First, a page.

Radiant exitance (irradiance) of the light curing unit, Elipar S10, was measured under two conditions: normal and reduced light conditions under a LAVA Ultimate block. A spectral radiometer (USB4000, Ocean Optics, Largo, FL, USA) and a general purpose sphere (Labsphere, North Sutton, NH, USA) were used to measure radiant exitance. When the radiant flux of Elipar S10 was measured between 350 and 600 nm, it was found to be 0.53 W (average of five measurements), which is equivalent to 1109 mmW/cm 2 of radiant exitance for the normal condition. The radiant exitance of the light source was also measured when a Lava Ultimate resin block (width, length and height: 10 × 10 × 2 mm) was positioned between the integrating sphere aperture and the light curing tip, and the average of five measurements was calculated. The radiant exitance through the 2-mm-thick block was 313.9 mmW/cm 2 .
Measurement of polymerization shrinkage strain
Polymerization shrinkage strain under dual-curing condition (SS-DC)
Polymerization shrinkage strain (SS) of the cement was measured using a custom-made linometer (R&B Inc., Daejon, Korea) which was similar to the device that AJ de Gee had made [ ]. Before placing the cement, the disk and glass slide were coated with separating grease (high vacuum grease, Dow Corning, Midland, MI, USA). Resin cement mixed with dimensions of 8 mm in diameter and 1 mm in height (0.09 g) was placed onto an aluminum disk and covered with a glass slide. Measurement was started at the time of light-curing, which was 90 s after the start of cement mixing. The light curing unit (Elipar S10) was placed 2 mm above the glass slide, using a transparent mold with 8-mm diameter hole (2-mm thickness, Drufosoft Clear, Dentamid, Dortmund, Germany), and the cement material was light-cured. Light was applied for 40 s. As the resin cement under the glass slide polymerized, the aluminum disk moved upward ( Fig. 4 ). During and after light-curing, the amount of disk displacement (ΔL) was measured using an eddy current sensor every 1 s for a period of 30 min at room temperature (23 ± 1)°C. Then, volumetric shrinkage (SS) was calculated by the following method [ ].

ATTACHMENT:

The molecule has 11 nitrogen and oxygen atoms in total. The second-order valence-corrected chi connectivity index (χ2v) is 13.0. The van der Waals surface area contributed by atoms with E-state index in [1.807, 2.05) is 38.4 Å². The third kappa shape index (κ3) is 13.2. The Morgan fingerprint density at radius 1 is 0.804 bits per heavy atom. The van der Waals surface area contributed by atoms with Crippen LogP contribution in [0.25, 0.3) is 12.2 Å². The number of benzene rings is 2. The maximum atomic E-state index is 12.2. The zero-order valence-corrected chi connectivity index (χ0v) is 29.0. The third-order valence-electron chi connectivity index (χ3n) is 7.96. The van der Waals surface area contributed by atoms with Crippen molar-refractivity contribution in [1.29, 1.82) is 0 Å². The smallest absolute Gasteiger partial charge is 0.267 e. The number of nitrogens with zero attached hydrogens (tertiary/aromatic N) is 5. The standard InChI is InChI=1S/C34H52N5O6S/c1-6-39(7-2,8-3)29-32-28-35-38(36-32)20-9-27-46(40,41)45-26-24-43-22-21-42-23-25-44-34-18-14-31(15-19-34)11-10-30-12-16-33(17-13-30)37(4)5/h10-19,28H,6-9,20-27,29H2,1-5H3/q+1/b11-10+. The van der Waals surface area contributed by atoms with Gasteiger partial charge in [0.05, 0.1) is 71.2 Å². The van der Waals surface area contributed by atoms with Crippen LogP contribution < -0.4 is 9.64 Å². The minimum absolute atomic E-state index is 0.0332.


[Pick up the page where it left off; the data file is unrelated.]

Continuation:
First, linear shrinkage strain (Lin%) was calculated by: